Canada's telecommunications regulator today issued a ruling upholding the right of major telcos and cable providers to manage the traffic of its Internet customers, but requiring the wholesale providers to give wholesale customers 60 days notice and forbidding them from throttling video conferencing without the government's permission.
The decision resulted from CRTC hearings held last July. At the time, small Internet service providers such as TekSavvy Solutions Inc. and the SaveOurNet.ca coalition, had protested traffic management techniques in favour of what they call net neutrality.
On Wednesday the Canadian Radio-television and Telecommunications Commission said it realizes Internet providers may need “measures to manage the traffic on their networks at certain times.”
But they must ask the CRTC before they block delivery of content to an end user or slow down time-sensitive traffic, such as video conferencing or voice over IP, “to the extent that content is degraded.”
The CRTC stated it "will only grant its approval in the most exceptional cases."
“This has really not changed anything,” said Tom Copeland, chair of the Canadian Association of Internet Providers, many of whose members buy Internet connectivity from phone or cable companies. The association complained to the CRTC last year after Bell Canada began managing traffic during peak hours to these wholesale customers, which prompted protests from subscribers that their Internet service was sometimes slow.
Copeland said the “biggest, most glaring omission” from the ruling is the lack of restraints on the time of day or how long suppliers like phone or cable companies can manipulate traffic. “So we could continue to see traffic management every day of the year,” he said.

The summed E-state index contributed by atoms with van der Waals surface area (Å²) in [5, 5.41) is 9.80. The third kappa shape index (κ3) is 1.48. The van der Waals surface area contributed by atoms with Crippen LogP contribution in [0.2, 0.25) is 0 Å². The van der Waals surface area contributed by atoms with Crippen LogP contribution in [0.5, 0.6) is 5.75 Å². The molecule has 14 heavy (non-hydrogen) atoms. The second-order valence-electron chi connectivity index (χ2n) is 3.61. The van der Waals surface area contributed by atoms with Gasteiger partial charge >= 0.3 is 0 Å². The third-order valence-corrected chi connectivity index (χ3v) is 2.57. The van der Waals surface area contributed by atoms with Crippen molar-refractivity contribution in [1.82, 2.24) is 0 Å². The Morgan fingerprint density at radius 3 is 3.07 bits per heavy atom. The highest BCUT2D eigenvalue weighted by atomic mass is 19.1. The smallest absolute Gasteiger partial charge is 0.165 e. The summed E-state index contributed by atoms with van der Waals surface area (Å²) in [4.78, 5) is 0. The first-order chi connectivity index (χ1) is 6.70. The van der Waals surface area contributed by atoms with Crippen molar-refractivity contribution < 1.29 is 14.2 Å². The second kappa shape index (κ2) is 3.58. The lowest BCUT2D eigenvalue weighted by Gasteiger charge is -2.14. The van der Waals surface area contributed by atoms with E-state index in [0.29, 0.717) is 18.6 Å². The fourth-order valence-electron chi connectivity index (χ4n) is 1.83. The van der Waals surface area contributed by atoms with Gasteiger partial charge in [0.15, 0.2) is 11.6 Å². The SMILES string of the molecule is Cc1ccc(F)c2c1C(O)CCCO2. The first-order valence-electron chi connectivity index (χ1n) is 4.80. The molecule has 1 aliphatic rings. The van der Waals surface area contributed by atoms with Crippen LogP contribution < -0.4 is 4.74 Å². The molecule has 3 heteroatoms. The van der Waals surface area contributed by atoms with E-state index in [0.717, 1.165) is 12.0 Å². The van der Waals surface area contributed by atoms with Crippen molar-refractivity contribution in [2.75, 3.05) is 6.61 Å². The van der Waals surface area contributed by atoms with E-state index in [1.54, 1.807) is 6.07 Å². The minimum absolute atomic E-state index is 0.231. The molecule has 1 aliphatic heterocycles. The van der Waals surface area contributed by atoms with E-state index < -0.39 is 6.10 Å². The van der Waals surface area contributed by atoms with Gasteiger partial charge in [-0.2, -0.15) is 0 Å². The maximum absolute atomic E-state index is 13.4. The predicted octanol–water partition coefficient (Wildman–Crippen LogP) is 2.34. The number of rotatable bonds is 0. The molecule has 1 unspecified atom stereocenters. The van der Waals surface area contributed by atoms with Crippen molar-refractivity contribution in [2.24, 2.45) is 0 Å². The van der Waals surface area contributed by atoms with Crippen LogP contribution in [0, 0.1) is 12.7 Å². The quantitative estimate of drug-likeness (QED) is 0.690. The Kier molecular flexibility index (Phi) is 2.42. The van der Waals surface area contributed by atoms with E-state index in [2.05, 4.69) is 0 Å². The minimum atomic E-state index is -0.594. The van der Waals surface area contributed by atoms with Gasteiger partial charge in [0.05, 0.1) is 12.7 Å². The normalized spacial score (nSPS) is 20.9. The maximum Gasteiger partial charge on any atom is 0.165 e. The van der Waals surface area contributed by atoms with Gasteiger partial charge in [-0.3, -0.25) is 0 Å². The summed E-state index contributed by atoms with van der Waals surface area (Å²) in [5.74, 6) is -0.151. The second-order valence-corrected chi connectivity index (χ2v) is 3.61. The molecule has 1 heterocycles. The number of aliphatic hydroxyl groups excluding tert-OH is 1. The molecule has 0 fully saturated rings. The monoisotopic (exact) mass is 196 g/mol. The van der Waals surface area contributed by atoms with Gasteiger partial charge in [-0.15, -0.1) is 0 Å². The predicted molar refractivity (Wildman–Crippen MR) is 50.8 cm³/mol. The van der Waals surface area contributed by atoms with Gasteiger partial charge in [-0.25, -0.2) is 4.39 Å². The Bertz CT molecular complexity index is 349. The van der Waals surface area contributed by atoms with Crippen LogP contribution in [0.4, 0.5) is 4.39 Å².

“We’re still not addressing the cause of the problem,” he added: “Either weak points in the network, or abuse by users.” Most casual users of peer-to-peer applications – the biggest offending programs in the eyes of providers - aren’t the problem, he said.
However, they are being treated as if they are.
Bell Canada praised the ruling.
"It addresses fundamental policy concerns around consumer issues in an appropriate manner, in particular regarding transparency and disclosure," a spokesperson wrote in an e-mail to Network World Canada. "Bell’s existing Internet traffic management practices are already compliant with it."
Wednesday's decision got faint praise from the Canadian Internet Policy and Public Interest Clinic, based at the University of Ottawa, faculty of law
"It is a step in the right direction, said Tamir Israel, a CIPPIC staff lawyer."We’re a little bit disappointed we didn’t see something a little more definitive on application specific traffic management. We would have liked them to say if you’re doing these types of things that’s not okay."